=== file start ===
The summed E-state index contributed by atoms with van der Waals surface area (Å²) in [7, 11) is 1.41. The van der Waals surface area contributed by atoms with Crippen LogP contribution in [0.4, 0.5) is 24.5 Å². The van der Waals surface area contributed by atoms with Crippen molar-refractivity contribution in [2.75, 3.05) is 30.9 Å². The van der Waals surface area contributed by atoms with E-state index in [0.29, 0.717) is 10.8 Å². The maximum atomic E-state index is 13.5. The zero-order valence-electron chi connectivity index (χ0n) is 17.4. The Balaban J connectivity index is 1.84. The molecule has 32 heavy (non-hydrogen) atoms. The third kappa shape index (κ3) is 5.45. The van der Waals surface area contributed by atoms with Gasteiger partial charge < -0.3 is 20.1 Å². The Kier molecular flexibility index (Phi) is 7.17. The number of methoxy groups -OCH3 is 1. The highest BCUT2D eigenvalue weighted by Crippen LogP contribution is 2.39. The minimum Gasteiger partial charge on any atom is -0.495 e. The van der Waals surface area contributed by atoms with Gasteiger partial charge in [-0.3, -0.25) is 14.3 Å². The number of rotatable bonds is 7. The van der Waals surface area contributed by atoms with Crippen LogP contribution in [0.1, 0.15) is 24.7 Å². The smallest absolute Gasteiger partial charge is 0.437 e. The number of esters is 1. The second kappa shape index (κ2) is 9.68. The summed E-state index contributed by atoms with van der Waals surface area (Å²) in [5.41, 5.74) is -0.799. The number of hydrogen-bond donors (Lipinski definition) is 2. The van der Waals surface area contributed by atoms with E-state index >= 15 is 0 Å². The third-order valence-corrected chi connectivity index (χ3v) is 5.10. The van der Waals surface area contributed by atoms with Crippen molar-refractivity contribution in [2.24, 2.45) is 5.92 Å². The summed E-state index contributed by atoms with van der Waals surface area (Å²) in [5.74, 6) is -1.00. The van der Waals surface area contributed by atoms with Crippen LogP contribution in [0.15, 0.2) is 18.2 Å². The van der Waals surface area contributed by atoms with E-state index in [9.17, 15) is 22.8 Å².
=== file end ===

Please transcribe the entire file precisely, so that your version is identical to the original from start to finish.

The summed E-state index contributed by atoms with van der Waals surface area (Å²) in [7, 11) is 1.41. The van der Waals surface area contributed by atoms with Crippen LogP contribution in [0.4, 0.5) is 24.5 Å². The van der Waals surface area contributed by atoms with Crippen molar-refractivity contribution in [2.75, 3.05) is 30.9 Å². The van der Waals surface area contributed by atoms with E-state index in [0.29, 0.717) is 10.8 Å². The maximum atomic E-state index is 13.5. The zero-order valence-electron chi connectivity index (χ0n) is 17.4. The Balaban J connectivity index is 1.84. The molecule has 32 heavy (non-hydrogen) atoms. The third kappa shape index (κ3) is 5.45. The van der Waals surface area contributed by atoms with Gasteiger partial charge < -0.3 is 20.1 Å². The Kier molecular flexibility index (Phi) is 7.17. The number of methoxy groups -OCH3 is 1. The highest BCUT2D eigenvalue weighted by Crippen LogP contribution is 2.39. The minimum Gasteiger partial charge on any atom is -0.495 e. The van der Waals surface area contributed by atoms with Gasteiger partial charge in [-0.3, -0.25) is 14.3 Å². The number of rotatable bonds is 7. The van der Waals surface area contributed by atoms with Crippen LogP contribution in [0.1, 0.15) is 24.7 Å². The smallest absolute Gasteiger partial charge is 0.437 e. The number of esters is 1. The second kappa shape index (κ2) is 9.68. The summed E-state index contributed by atoms with van der Waals surface area (Å²) in [5.41, 5.74) is -0.799. The number of hydrogen-bond donors (Lipinski definition) is 2. The van der Waals surface area contributed by atoms with E-state index >= 15 is 0 Å². The third-order valence-corrected chi connectivity index (χ3v) is 5.10. The van der Waals surface area contributed by atoms with Crippen molar-refractivity contribution in [2.24, 2.45) is 5.92 Å². The summed E-state index contributed by atoms with van der Waals surface area (Å²) in [5.74, 6) is -1.00. The van der Waals surface area contributed by atoms with Crippen LogP contribution in [0.15, 0.2) is 18.2 Å². The van der Waals surface area contributed by atoms with E-state index in [9.17, 15) is 22.8 Å².